P is for Positivity –  Simply by stepping out the door for a run is a massive positive in your favour. There are positives to be found in every session – even what feels like a disaster can teach you something. At Giffnock North, we don’t never not got no negatives.

P is also for Pals – Keep in touch with your mates, message everyone in your bubble, however briefly. Include everyone, chat, and encourage each other. Sport is about more than sport: it’s also about friendships and some of them will last you a lifetime. We’ve seen it happen and it’s great.

Q is for Quality over Quantity (though Quantity has a Quality all its own) –  A shortened session done well is worth more than a session done half-heartedly or hurriedly. If you have to shorten your session, so be it, that’s okay, but still make it a good one. As Seb Coe’s coach said, “Never stray too far from speed.”

R is for Rest and Recovery –  Rest and sleep are incredibly important parts of your training and life as an athlete. Regular sleeping and rest days help your body recover from hard efforts, and grow stronger. See also Zeds
S is for Stretches –  Give yourself a greater range of movement for no extra effort, plus make yourself more able to avoid injuries and recover from them. Build stretches into your day, whenever you think of them, and soon you won’t even know you’re doing them. It’s improvement in movement, for free!

S is also for Self-Management – Try to arrange your day, get everything done: you’ll be glad. Doing stuff for yourself prepares you for the day when your coach isn’t there to provide you with safety pins. You’ll be more confident, more resilient, more able to seize the day.

T is for Talk to your Coaches –  We have solutions to just about every imaginable question. Never be afraid to ask what you think might be a daft question: the daft bit is to not ask. Daft questions often lead to funny conversations and brilliant solutions. What if Newton hadn’t wondered, “Why do apples fall?”

T is also for Team-Mates –  Your team-mates keep you going, keep you smiling, amuse and bemuse you in equal measure, send you bonkers messages, remind you where sessions are happening, give you the goss, listen to your ideas. Right now you can’t meet up, but you can keep in touch.
T is for Team-Mates
U is for Uphills – Hill sessions are speed work in disguise. Do them in small sets of twenty seconds, twenty-five, thirty and so on, on the one incline, or throw a few into a running route in a park or golf course. Variety is good! Don’t overdo it.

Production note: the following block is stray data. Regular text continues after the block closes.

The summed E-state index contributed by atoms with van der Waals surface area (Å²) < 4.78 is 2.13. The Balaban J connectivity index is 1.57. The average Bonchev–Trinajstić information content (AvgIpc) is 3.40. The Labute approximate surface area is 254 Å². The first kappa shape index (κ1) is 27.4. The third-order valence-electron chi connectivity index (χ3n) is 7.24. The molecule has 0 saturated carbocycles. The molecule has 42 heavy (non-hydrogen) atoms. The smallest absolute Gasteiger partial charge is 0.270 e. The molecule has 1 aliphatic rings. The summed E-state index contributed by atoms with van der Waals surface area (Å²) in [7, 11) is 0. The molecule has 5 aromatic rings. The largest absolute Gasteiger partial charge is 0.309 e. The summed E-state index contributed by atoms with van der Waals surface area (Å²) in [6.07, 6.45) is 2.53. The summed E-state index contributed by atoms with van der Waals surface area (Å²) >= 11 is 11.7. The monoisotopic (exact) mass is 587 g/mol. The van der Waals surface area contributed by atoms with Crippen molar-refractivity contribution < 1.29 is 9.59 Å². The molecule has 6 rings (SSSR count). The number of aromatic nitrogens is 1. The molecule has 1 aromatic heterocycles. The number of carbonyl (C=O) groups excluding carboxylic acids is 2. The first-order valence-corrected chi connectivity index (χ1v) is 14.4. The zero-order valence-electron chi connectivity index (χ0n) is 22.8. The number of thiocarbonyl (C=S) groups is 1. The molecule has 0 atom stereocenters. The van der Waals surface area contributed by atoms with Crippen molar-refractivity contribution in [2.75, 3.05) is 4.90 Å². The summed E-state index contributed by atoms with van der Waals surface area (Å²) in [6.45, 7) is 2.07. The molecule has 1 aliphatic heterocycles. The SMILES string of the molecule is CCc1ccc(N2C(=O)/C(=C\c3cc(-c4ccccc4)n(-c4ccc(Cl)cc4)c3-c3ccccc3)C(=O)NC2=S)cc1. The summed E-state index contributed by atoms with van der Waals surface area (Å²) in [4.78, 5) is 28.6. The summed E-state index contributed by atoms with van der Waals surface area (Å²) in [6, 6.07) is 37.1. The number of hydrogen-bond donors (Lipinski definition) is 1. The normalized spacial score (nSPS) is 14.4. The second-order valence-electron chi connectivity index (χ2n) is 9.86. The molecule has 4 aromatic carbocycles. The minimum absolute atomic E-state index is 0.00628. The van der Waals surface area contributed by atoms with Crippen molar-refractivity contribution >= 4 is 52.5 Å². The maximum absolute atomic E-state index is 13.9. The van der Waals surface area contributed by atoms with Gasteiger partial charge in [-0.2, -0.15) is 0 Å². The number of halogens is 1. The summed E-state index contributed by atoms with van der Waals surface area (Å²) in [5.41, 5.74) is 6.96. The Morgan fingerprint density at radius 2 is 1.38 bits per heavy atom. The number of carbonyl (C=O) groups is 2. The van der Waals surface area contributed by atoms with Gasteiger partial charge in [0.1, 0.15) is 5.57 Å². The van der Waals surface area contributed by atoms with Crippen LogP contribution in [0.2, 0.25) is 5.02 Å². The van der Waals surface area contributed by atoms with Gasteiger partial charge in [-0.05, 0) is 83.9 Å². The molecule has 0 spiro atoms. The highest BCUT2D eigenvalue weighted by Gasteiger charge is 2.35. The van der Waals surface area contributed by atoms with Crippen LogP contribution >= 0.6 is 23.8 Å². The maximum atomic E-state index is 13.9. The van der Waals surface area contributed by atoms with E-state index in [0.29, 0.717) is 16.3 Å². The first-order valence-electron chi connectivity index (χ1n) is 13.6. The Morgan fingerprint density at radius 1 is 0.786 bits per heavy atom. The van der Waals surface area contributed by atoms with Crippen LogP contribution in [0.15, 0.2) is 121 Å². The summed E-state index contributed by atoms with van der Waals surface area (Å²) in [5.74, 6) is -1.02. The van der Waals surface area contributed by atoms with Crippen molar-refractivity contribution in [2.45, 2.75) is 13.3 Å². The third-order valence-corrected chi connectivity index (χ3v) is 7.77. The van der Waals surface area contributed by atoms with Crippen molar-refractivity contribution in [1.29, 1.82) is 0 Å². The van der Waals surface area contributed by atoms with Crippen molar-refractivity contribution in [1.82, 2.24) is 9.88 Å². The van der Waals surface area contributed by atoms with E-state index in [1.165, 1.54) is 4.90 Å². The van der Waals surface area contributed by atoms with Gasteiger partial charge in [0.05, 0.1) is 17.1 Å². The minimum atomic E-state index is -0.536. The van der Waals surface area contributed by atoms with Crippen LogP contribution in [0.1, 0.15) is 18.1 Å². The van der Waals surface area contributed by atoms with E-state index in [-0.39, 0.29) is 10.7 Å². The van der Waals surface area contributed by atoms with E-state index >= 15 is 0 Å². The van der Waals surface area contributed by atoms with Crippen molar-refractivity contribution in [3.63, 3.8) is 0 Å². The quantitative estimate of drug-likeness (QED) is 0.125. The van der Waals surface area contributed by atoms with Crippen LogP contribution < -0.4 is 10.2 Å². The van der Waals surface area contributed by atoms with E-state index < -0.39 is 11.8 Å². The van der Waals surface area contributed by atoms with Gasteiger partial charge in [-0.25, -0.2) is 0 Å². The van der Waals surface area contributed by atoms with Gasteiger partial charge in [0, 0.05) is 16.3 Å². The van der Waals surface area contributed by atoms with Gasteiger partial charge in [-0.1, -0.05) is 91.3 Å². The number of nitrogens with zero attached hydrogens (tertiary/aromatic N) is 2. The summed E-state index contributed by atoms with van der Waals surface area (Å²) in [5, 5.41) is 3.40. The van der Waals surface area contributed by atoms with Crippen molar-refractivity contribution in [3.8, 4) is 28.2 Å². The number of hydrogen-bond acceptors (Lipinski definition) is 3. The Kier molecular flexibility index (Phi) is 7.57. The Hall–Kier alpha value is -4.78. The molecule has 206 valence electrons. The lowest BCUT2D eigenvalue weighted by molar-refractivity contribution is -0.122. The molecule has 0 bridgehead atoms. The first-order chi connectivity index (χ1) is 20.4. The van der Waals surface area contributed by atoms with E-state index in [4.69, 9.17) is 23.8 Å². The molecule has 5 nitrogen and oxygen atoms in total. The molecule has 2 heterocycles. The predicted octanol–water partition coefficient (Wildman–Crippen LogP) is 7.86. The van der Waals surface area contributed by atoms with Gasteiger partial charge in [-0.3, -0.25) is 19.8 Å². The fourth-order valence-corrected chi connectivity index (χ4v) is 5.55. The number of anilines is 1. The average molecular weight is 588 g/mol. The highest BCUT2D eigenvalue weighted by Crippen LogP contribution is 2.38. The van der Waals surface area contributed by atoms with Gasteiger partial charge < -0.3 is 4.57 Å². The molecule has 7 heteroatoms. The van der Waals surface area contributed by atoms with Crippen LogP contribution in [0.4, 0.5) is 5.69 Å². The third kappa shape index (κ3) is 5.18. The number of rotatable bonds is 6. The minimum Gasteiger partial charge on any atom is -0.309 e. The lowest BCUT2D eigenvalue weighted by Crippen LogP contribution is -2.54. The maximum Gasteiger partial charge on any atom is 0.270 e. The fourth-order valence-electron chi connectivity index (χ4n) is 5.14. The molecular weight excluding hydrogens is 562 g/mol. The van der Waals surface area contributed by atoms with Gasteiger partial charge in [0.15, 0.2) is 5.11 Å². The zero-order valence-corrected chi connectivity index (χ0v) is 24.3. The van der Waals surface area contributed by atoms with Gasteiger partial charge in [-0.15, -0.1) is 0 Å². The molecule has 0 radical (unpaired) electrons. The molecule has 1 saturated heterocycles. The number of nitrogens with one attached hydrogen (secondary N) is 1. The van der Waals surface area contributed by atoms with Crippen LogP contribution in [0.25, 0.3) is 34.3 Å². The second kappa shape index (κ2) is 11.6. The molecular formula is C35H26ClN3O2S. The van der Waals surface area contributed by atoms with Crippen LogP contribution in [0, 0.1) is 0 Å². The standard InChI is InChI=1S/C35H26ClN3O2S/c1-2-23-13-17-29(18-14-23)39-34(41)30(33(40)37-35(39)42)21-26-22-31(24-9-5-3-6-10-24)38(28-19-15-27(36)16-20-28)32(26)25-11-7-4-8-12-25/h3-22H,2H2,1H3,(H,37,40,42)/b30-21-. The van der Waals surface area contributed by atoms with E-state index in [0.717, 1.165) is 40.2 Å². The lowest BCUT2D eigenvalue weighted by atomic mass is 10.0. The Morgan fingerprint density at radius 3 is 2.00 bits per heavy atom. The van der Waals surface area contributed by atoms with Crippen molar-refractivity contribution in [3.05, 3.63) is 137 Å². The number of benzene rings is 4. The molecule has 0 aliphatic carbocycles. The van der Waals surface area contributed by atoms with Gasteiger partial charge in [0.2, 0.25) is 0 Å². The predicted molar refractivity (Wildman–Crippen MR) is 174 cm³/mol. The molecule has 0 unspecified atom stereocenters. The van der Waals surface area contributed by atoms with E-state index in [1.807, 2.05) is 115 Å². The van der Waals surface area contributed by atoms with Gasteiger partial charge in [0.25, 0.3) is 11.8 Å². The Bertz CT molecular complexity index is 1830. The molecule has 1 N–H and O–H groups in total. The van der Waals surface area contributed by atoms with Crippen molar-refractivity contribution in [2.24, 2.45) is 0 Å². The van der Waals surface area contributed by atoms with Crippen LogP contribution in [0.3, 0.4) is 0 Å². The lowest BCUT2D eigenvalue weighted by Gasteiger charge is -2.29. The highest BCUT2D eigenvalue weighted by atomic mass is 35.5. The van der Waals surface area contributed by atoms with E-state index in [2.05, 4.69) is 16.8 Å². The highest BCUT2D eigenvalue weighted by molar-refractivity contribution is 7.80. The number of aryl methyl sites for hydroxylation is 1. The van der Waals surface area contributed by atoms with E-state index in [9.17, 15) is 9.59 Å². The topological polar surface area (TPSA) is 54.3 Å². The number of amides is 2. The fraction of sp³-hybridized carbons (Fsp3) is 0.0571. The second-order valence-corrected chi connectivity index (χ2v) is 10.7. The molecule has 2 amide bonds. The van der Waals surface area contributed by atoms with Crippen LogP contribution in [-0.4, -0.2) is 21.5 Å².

U is for Understanding – Understanding that all your training and resilience in coping with Covid will prepare you well for coping with competitions as well as other challenges you may face in life.
V is for Vitamins –  Vitamin C is good for you in many ways, including helping your body absorb iron, which is important for young men as well as young women. Orange juice, watermelon, carrots, peas, broccoli, sprouts and tatties are all sources of Vitamin C. Caffeine reduces your body’s ability to take in vitamin C.
W is for Weather – Always weigh up the weather before you go out: truly windy, drenching, icy conditions can make a session almost worthless. Same goes for too hot. However, there’s no such thing as bad weather, just inappropriate clothing, as they say in the Russian Army (Russians know about bad weather).
W is also for Wash Your Hands –  a good rule at the best of times, it’s never been more important than now. It’s a top tap tip.
X is for in-between 8 and 600, or 10 and 400 – Okay, okay, the letter X is always trixxy so forgive me this once. (If you’re doing the 6X800 one, stick a flat-out 200 at the end, it’s great 5k training. Pace and recoveries are up to you: see also Adaptability and Self-Management.)
Y is for You’ll Never Run Alone –  we’re here for each other and that includes you. Everyone
Childrens race at the Festival of Running, Rouken Glen Park
Z is for Zeds – Always get your zeds, eight hours a night. Your body needs good quality sleep to help it recover and grow. Turn your screens off well before you go to bed. You’ll feel better, think better, study better, train better, conquer the world better, okay maybe not the last one.
Z is also for Zatopek – You knew he’d be here, right? The only athlete ever to win the 5,000 metres, 10,000 metres and marathon at the same Olympics. In his life he showed inspirational inventiveness, adaptability and determination in overcoming astonishing obstacles, not all of them sporting. Emil never gave in, so don’t you dare.
Emil Zatopec
Many thanks to Croy Thomson and all who contributed.